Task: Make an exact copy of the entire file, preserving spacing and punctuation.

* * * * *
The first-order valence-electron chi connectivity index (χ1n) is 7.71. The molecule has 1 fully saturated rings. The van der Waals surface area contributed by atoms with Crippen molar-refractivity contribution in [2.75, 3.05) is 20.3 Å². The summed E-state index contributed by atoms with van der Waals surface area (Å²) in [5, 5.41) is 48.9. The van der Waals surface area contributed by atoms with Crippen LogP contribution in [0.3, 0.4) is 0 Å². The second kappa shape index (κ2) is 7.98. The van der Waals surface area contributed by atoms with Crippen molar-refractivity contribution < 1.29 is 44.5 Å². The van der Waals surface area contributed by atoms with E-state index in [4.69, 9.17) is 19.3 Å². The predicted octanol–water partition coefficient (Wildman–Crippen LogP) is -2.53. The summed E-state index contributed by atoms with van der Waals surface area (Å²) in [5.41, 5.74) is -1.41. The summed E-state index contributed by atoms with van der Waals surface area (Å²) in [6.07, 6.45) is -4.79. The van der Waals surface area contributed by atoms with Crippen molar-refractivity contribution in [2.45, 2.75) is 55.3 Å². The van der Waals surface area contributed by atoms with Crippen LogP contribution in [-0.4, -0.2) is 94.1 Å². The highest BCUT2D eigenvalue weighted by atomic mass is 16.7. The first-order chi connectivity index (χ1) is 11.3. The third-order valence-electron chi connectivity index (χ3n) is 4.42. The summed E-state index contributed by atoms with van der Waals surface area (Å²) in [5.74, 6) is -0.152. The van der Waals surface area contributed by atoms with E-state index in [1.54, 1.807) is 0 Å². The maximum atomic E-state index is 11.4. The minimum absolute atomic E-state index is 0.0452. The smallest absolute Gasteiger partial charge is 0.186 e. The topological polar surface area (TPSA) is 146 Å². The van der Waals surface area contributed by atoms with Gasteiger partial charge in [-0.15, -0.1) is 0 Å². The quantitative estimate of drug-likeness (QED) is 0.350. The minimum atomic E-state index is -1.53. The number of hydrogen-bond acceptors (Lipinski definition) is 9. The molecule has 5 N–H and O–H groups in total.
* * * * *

The first-order valence-electron chi connectivity index (χ1n) is 7.71. The molecule has 1 fully saturated rings. The van der Waals surface area contributed by atoms with Crippen molar-refractivity contribution in [2.75, 3.05) is 20.3 Å². The summed E-state index contributed by atoms with van der Waals surface area (Å²) in [5, 5.41) is 48.9. The van der Waals surface area contributed by atoms with Crippen LogP contribution in [0.3, 0.4) is 0 Å². The second kappa shape index (κ2) is 7.98. The van der Waals surface area contributed by atoms with Crippen molar-refractivity contribution < 1.29 is 44.5 Å². The van der Waals surface area contributed by atoms with E-state index in [4.69, 9.17) is 19.3 Å². The predicted octanol–water partition coefficient (Wildman–Crippen LogP) is -2.53. The summed E-state index contributed by atoms with van der Waals surface area (Å²) in [5.41, 5.74) is -1.41. The summed E-state index contributed by atoms with van der Waals surface area (Å²) in [6.07, 6.45) is -4.79. The van der Waals surface area contributed by atoms with Crippen molar-refractivity contribution in [2.45, 2.75) is 55.3 Å². The van der Waals surface area contributed by atoms with Crippen LogP contribution in [-0.4, -0.2) is 94.1 Å². The highest BCUT2D eigenvalue weighted by atomic mass is 16.7. The first-order chi connectivity index (χ1) is 11.3. The third-order valence-electron chi connectivity index (χ3n) is 4.42. The summed E-state index contributed by atoms with van der Waals surface area (Å²) in [5.74, 6) is -0.152. The van der Waals surface area contributed by atoms with E-state index in [1.54, 1.807) is 0 Å². The maximum atomic E-state index is 11.4. The minimum absolute atomic E-state index is 0.0452. The smallest absolute Gasteiger partial charge is 0.186 e. The topological polar surface area (TPSA) is 146 Å². The van der Waals surface area contributed by atoms with Gasteiger partial charge in [-0.15, -0.1) is 0 Å². The quantitative estimate of drug-likeness (QED) is 0.350. The minimum atomic E-state index is -1.53. The number of hydrogen-bond acceptors (Lipinski definition) is 9. The molecule has 5 N–H and O–H groups in total.